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    ABSTRACT: The GP5 glycoprotein of PRRSV is the main target for inducing neutralizing antibodies and protective immunity in the natural host. The capsid (Cap) protein is the major immunogenic protein and associated with the production of PCV2-specific neutralizing antibodies. In the present study, one genetic recombinant baculovirus BacSC-Dual-GP5-Cap was constructed. This virus displays simultaneously histidine-tagged GP5 and Cap proteins with the baculovirus glycoprotein gp64 TM and CTD on the virion surface as well as the surface of the virus-infected cells. After infection, the GP5 and Cap proteins were expressed and anchored simultaneously on the plasma membrane of Sf-9 cells, as revealed by Western blot and confocal microscopy. This report demonstrated first that both GP5 and Cap proteins were displayed successfully on the viral surface, revealed by immunogold electron microscopy. Vaccination of swine with recombinant baculovirus BacSC-Dual-GP5-Cap elicited significantly higher GP5 and Cap ELISA antibody titers in swine than the control groups. Virus neutralization test also showed that serum from the BacSC-Dual-GP5-Cap treated swine had significant levels of virus neutralization titers. Lymphocyte proliferation responses could be induced in swine immunized with BacSC-Dual-GP5-Cap than the control groups. These findings demonstrate that the BacSC-Dual-GP5-Cap bivalent subunit vaccine can be a potential vaccine against PRRSV and PCV2 infections.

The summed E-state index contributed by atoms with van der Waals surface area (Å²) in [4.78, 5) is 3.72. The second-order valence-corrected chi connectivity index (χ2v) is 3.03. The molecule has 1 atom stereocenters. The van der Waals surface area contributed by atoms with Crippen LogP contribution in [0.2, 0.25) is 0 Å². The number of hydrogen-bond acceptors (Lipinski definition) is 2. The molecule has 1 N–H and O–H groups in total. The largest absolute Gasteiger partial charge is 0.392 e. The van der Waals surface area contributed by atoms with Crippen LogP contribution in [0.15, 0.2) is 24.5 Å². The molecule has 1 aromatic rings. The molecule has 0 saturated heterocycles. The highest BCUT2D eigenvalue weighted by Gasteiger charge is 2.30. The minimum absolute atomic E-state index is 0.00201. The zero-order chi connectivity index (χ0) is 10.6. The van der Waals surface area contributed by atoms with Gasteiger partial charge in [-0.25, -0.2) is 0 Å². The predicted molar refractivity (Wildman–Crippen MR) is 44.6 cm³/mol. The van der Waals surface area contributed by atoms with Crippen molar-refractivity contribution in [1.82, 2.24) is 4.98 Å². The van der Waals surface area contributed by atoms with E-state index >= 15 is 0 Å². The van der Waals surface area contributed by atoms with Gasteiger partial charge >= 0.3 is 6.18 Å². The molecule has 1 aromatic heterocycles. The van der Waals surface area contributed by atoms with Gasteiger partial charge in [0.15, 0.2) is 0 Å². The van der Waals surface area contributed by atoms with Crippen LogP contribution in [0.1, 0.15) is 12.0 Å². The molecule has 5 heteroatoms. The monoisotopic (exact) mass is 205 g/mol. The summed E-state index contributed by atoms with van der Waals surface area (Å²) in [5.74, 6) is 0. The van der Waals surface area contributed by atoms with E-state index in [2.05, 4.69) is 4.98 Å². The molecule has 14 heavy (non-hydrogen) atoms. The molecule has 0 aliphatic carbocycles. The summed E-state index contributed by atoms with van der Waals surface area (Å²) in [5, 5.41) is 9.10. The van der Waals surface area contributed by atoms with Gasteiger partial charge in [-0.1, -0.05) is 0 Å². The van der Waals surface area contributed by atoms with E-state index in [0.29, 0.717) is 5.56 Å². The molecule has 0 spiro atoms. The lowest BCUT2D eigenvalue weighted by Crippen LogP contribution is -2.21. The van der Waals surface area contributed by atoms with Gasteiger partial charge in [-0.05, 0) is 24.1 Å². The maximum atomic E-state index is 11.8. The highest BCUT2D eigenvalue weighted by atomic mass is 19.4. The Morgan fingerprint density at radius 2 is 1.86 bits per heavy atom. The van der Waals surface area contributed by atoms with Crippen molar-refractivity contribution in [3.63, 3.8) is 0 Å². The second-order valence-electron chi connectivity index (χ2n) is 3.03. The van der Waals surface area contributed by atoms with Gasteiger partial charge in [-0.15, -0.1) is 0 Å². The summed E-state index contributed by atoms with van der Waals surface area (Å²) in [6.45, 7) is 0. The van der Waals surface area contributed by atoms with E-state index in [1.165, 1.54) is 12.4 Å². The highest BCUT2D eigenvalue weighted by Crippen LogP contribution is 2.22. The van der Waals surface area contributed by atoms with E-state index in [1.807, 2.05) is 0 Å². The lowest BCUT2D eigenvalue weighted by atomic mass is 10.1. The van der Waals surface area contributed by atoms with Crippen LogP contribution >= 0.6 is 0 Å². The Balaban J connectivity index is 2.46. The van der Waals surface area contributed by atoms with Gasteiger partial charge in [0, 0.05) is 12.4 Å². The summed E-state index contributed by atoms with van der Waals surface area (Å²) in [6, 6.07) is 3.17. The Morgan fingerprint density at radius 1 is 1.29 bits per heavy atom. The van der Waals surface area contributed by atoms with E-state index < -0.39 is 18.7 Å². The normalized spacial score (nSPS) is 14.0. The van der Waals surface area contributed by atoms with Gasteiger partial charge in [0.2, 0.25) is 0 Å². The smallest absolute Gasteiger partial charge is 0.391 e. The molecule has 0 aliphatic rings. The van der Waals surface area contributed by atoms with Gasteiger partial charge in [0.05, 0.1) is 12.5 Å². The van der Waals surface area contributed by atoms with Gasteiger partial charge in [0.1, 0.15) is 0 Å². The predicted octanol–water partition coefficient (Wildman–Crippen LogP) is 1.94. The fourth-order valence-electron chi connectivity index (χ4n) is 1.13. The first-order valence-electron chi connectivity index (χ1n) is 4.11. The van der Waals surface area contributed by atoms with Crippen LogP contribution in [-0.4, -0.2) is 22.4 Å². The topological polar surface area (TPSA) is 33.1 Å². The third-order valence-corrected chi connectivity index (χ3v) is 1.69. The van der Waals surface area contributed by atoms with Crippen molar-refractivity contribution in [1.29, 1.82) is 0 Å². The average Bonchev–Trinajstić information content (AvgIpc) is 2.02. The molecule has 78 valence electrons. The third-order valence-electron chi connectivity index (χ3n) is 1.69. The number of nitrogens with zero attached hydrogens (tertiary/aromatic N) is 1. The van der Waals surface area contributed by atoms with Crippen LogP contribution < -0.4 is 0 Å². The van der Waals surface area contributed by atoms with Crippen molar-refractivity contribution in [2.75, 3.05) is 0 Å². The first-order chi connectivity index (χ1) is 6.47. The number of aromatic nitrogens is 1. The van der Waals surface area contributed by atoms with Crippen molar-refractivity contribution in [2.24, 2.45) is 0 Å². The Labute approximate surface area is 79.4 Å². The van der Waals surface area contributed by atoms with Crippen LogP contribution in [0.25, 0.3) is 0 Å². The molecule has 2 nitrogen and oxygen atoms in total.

Journal of virological methods 12/2011; 179(2):359-66. · 2.13 Impact Factor